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The lavatory is one of the make or break elements for aircraft passengers that can affect their entire travel experience

According to Claudius Wahl, Vice President of Marketing and Business Development BFE/Retrofit at Diehl Aerosystems, there is a growing demand for hands-free aircraft toilet functions. These include touchless flush, seat/lid, taps, soap dispenser, waste bin and even the door. Asia and the Middle East are leading the trend, for cultural reasons, but North America is moving in the same direction.


Analysis has revealed two types of perception: subjective and objective. Subjectively, and so more difficult to quantify, passengers have four main areas of concern in aircraft lavatories. In order of importance, they are smell, lighting, colour and shape. Objective perception describes visible dirt and stains.


Noxious odours are caused by microbes and spillages and anti-microbial coatings are an increasingly popular solution to this. The use of larger one-piece components, for example combining a toilet surround and splash panel or fitting a one-piece floor unit, avoids seams, which can become dirt traps. They are easier to clean and make the space appear larger, while a one-piece floor unit also has the advantage of preventing seepage from damaging the aircraft structure underneath. This is not to be taken lightly – a fatal accident in 1971 was caused by the catastrophic failure of a corroded rear pressure bulkhead and subsequent explosive decompression.


While the flexibility of large composite components gives designers greater potential to produce moulded shapes that make an attractive space, the choice of materials is limited as they have to meet very strict fire, smoke and toxicity standards. Paint is not an option for the same reason but digital printing and water slip transfers are opening up new opportunities. This can now be supplemented by LED mood lighting, using colours that give a clean and fresh appearance.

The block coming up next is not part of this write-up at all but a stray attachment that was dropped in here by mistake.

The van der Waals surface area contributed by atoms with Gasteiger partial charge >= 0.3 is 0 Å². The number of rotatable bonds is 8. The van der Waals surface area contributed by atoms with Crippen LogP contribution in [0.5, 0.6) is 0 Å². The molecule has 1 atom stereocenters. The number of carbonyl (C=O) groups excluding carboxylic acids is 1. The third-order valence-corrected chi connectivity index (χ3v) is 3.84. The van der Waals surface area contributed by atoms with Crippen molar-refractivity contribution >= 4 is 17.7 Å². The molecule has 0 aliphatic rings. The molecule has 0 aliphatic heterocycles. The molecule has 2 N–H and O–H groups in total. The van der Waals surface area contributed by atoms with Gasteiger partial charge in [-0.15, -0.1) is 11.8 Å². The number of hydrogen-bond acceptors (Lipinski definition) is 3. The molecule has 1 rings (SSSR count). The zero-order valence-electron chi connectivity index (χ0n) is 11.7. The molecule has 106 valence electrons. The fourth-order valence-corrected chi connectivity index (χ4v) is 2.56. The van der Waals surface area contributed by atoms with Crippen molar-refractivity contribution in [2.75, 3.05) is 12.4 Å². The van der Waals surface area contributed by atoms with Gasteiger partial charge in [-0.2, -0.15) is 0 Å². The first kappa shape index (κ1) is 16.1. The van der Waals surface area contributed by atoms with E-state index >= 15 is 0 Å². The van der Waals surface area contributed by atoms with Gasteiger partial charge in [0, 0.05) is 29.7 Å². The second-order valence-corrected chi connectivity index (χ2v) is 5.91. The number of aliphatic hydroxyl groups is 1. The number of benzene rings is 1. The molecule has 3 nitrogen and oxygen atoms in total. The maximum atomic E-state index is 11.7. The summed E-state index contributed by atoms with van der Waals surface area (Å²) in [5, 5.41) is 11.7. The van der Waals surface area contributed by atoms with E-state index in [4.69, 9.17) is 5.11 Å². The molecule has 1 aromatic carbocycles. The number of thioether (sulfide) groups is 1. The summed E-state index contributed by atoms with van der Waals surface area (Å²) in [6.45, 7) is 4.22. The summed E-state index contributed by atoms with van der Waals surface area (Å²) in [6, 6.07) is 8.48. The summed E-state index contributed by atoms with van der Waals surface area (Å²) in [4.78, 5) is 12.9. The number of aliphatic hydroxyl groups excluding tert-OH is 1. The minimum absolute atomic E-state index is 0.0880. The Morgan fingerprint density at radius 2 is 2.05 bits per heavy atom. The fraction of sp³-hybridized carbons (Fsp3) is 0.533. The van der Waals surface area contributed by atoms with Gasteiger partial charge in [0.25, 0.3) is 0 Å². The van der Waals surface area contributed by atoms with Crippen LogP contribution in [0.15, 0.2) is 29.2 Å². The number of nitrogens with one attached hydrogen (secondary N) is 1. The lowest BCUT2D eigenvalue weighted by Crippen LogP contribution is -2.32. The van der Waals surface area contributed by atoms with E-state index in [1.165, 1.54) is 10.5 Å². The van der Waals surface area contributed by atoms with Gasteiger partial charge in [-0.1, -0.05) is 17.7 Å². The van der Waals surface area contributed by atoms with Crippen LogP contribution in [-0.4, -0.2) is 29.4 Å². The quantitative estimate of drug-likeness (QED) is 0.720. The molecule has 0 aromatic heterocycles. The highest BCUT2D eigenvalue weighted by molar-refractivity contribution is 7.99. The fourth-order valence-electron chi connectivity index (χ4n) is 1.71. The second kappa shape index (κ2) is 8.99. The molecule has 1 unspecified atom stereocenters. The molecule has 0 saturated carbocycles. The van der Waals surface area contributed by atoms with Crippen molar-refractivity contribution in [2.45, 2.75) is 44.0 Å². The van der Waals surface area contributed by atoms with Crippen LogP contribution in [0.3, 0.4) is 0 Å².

Not directly related to hygiene, but still a consideration in lavatory design, is the fact that many aircraft galleys do not provide for liquid disposal. As they are usually located next to a lavatory, the washbasin is often used by cabin crew to dispose of unwanted tea and coffee, causing discolouration. This situation is unlikely to change in the short term, so new stain resistant coatings are under investigation.


As cabins become quieter, other system noises are revealed for the first time. One of the most prominent is the lavatory flush, along with the constant air extraction. Wahl says the flush has become quieter over the years, adding that water efficiency is pretty good and there is little more improvement to be made as careful shaping of the bowl can generate a swirl pattern that gives maximum coverage for the lowest volume per flush. 


The noisiest toilets are those with a vacuum extraction system, the suction force being so great that the piping is usually made of titanium. The development of stronger carbon fibre reinforced plastic now provides a much cheaper but equally resilient alternative. It is also being introduced into galley waste-disposal systems.


Diehl has adapted the ventilation grille in the door to reduce some of the extraction noise leaking into the cabin but, for the extraction system itself, the air has to pass through a smoke detector and a particle filter before it enters the aircraft’s environmental control system (ECS). This requires a much higher flow rate to overcome the pressure drop caused by the filter. 


Wahl says the company is now looking at ways to introduce a bypass system so that the air is still monitored for smoke but the overall flow rate is reduced and so is quieter. This could be improved further with introduction of Diehl’s foam tubing currently used elsewhere in the ECS. The foam has many tiny holes that allows air to pass through without the usual hissing sounds. >>

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